Scientists Developed a Camera to Record How Animals See Color — and It's Breathtaking


Jan. 25 2024, Published 10:47 a.m. ET

According to research published in PLOS Biology, a team of scientists from the U.S., Canada, and England have developed an innovative camera and accompanying software system that will allow humans to see colors how animals view them.

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The study and its findings open up a new world in which scientists can more accurately portray the world as animals perceive it. Continue reading as we explore the implications of this groundbreaking development and what it means for human understanding of animals' lives.

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Scientists have developed a camera revealing how animals see color.

A team of scientists from North America and Europe developed technology to represent how animals view their surroundings more accurately. Per Gizmodo, the technology will aid humans in compensating for the gap between human vision and the specializations that some animals have in their vision.

For example, according to a University of Utah lesson on visible light, there are some wavelengths that the human eye simply cannot process but that animals can, as they may not have been necessary for humans to survive.

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Current methods for "translating" such colors into images that humans can perceive are limited or, as the research team describes it, susceptible to "technical difficulties." Per Scientific American, methods predating this novel technology were "time-intensive" and, at times, could not document the important details necessary for the scientists studying such images.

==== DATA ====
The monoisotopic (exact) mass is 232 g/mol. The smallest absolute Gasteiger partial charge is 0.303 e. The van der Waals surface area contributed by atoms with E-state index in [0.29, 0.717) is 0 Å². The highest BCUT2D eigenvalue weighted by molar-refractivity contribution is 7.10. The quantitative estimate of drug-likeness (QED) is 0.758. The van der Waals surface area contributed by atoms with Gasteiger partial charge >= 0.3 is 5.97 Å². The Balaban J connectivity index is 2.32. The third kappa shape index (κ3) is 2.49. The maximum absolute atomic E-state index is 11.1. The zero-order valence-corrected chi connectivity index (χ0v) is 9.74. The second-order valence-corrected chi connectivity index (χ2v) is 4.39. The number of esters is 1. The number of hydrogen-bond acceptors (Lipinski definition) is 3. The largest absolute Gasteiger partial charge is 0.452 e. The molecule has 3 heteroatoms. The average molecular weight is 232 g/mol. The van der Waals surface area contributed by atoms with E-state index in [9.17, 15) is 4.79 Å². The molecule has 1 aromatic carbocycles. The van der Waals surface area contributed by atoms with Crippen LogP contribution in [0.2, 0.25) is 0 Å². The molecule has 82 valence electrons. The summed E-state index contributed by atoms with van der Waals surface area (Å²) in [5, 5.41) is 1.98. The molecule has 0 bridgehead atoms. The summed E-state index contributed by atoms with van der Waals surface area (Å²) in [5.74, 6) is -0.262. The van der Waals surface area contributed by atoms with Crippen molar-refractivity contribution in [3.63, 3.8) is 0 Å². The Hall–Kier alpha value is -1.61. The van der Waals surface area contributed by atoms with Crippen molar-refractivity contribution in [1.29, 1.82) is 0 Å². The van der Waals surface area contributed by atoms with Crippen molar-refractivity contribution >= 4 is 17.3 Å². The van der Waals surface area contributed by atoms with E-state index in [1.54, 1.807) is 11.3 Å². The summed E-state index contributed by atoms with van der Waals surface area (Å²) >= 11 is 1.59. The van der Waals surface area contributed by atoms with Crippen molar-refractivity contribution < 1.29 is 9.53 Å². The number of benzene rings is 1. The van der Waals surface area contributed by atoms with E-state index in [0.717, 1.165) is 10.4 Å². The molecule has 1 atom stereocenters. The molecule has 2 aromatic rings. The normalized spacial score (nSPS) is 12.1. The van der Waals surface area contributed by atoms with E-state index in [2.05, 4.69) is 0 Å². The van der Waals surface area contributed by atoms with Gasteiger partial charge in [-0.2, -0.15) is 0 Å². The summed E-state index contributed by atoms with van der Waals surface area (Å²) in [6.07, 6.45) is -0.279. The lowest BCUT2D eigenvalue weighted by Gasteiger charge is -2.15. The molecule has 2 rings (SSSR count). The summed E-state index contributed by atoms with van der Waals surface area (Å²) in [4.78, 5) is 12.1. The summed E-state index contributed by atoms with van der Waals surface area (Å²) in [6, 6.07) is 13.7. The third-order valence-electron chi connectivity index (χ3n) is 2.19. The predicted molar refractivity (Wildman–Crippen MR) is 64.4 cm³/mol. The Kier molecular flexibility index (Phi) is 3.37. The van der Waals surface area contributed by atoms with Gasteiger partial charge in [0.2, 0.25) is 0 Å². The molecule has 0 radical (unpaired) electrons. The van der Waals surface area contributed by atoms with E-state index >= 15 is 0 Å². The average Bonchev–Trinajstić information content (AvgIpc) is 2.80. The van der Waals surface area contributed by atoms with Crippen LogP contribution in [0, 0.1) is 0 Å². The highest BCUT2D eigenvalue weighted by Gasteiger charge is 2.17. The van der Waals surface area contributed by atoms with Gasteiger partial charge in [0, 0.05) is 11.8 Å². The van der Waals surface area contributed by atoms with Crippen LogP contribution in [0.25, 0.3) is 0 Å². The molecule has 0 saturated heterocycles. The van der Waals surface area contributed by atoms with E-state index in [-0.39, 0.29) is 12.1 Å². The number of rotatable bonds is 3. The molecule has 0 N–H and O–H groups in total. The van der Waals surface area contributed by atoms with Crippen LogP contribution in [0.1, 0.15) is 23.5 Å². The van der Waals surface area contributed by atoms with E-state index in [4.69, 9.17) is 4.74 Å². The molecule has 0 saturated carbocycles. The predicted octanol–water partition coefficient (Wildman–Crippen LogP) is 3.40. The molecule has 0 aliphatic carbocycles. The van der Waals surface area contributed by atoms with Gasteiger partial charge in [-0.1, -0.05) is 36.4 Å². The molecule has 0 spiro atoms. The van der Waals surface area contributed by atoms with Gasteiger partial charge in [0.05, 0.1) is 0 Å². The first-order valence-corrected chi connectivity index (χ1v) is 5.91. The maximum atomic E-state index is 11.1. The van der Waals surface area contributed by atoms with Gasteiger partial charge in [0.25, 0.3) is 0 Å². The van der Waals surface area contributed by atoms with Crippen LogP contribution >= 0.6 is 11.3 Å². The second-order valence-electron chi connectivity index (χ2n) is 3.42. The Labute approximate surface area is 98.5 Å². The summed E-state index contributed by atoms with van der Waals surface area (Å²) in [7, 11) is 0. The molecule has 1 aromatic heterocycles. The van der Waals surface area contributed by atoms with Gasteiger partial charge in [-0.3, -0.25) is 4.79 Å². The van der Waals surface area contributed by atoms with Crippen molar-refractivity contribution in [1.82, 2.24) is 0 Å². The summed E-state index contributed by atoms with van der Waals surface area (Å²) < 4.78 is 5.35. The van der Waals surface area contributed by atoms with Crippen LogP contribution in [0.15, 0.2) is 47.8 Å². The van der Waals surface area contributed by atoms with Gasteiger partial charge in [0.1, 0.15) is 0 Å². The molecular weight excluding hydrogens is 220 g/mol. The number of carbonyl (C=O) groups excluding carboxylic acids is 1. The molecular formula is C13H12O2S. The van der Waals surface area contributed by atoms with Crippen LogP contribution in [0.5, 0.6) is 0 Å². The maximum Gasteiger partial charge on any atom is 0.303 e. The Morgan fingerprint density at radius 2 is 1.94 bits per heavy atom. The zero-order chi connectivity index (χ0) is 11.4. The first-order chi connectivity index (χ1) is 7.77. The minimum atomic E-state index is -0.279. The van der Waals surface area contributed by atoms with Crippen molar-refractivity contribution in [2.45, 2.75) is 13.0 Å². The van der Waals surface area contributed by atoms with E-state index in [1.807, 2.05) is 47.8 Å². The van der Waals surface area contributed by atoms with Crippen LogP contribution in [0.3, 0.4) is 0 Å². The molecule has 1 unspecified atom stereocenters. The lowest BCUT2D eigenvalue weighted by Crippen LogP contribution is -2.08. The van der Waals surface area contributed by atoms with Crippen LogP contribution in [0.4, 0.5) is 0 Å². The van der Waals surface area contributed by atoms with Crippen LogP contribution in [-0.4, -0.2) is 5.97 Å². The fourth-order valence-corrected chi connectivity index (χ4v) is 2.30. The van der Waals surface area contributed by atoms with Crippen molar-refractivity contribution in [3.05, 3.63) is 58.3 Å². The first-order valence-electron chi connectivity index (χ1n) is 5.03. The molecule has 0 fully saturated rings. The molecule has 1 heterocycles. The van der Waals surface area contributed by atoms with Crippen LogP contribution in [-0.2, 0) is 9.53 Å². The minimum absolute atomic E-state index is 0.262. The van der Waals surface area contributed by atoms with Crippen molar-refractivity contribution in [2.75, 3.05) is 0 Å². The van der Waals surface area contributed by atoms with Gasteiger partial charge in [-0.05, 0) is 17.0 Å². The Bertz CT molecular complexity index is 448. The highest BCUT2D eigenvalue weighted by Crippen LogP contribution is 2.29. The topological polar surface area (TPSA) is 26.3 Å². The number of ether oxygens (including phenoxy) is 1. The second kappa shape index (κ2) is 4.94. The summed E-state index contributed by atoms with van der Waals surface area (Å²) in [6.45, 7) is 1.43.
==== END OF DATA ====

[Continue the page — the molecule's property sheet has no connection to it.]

The scientists were able to differentiate the visuals that certain animals and humans see thanks to two specialized cameras, one which detects ultraviolet light and one that reflects light visible to humans.

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What animals can see color?

How bees perceive color, for example, differs greatly from humans. Bees see color significantly faster than humans, according to Bee Culture, and their vision encompasses colors on the ultraviolet (UV) spectrum, which transcend the boundaries of human vision. Color markers on plants that signify where nectar can be obtained is only visible to animals that can perceive UV light.

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As far as we know, only through the surgical removal of a human's lens can we otherwise gain the ability to see colors on the UV spectrum, per the BBC.

Thus, the researchers explored how their camera works with honeybees, birds, and butterflies due to their excellent UV-sensitivity. Unaffiliated research from 2010 has shown that bees are believed to be the fastest animals at perceiving colors, per Science Daily, and given their ability to see colors beyond human limitations, their involvement with the research makes perfect sense.

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The myth that animals only see in black and white has thankfully been debunked, per Vetwest Animal Hospitals, and emerging technology allows humans to better understand just how magnificent the world can be perceived beyond the limited colors that we perceive.

Though our photoreceptors process colors differently, according to Cell Press, we are still viewing the same objects in the same world. Hopefully, as the tremendous differences in the ways in which some animals process the world are literally illustrated for the public, this can lead to a greater appreciation of and sensitivity to animals and their emotions and behaviors.

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